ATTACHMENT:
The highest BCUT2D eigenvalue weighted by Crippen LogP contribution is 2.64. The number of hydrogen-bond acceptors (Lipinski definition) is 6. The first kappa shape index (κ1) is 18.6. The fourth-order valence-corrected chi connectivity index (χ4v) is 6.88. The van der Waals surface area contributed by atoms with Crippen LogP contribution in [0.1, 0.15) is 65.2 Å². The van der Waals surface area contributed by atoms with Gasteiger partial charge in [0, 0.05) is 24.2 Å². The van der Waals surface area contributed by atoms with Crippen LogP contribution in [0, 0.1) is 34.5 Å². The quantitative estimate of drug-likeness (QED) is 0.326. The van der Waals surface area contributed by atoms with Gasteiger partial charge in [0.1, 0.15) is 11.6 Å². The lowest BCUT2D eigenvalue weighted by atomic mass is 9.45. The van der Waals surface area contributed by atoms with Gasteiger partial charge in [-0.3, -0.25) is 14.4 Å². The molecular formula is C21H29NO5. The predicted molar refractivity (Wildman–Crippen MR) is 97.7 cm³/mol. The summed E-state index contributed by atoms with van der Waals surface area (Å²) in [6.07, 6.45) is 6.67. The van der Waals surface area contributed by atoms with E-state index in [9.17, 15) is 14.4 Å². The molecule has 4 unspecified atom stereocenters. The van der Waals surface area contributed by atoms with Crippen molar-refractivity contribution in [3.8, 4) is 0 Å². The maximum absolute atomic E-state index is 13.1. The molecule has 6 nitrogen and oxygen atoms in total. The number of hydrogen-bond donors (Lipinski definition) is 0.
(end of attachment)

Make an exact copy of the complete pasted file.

The highest BCUT2D eigenvalue weighted by Crippen LogP contribution is 2.64. The number of hydrogen-bond acceptors (Lipinski definition) is 6. The first kappa shape index (κ1) is 18.6. The fourth-order valence-corrected chi connectivity index (χ4v) is 6.88. The van der Waals surface area contributed by atoms with Crippen LogP contribution in [0.1, 0.15) is 65.2 Å². The van der Waals surface area contributed by atoms with Gasteiger partial charge in [0, 0.05) is 24.2 Å². The van der Waals surface area contributed by atoms with Crippen LogP contribution in [0, 0.1) is 34.5 Å². The quantitative estimate of drug-likeness (QED) is 0.326. The van der Waals surface area contributed by atoms with Gasteiger partial charge in [0.1, 0.15) is 11.6 Å². The lowest BCUT2D eigenvalue weighted by atomic mass is 9.45. The van der Waals surface area contributed by atoms with Gasteiger partial charge in [-0.3, -0.25) is 14.4 Å². The molecular formula is C21H29NO5. The predicted molar refractivity (Wildman–Crippen MR) is 97.7 cm³/mol. The summed E-state index contributed by atoms with van der Waals surface area (Å²) in [6.07, 6.45) is 6.67. The van der Waals surface area contributed by atoms with E-state index in [9.17, 15) is 14.4 Å². The molecule has 4 unspecified atom stereocenters. The van der Waals surface area contributed by atoms with Crippen molar-refractivity contribution in [3.8, 4) is 0 Å². The maximum absolute atomic E-state index is 13.1. The molecule has 6 nitrogen and oxygen atoms in total. The number of hydrogen-bond donors (Lipinski definition) is 0.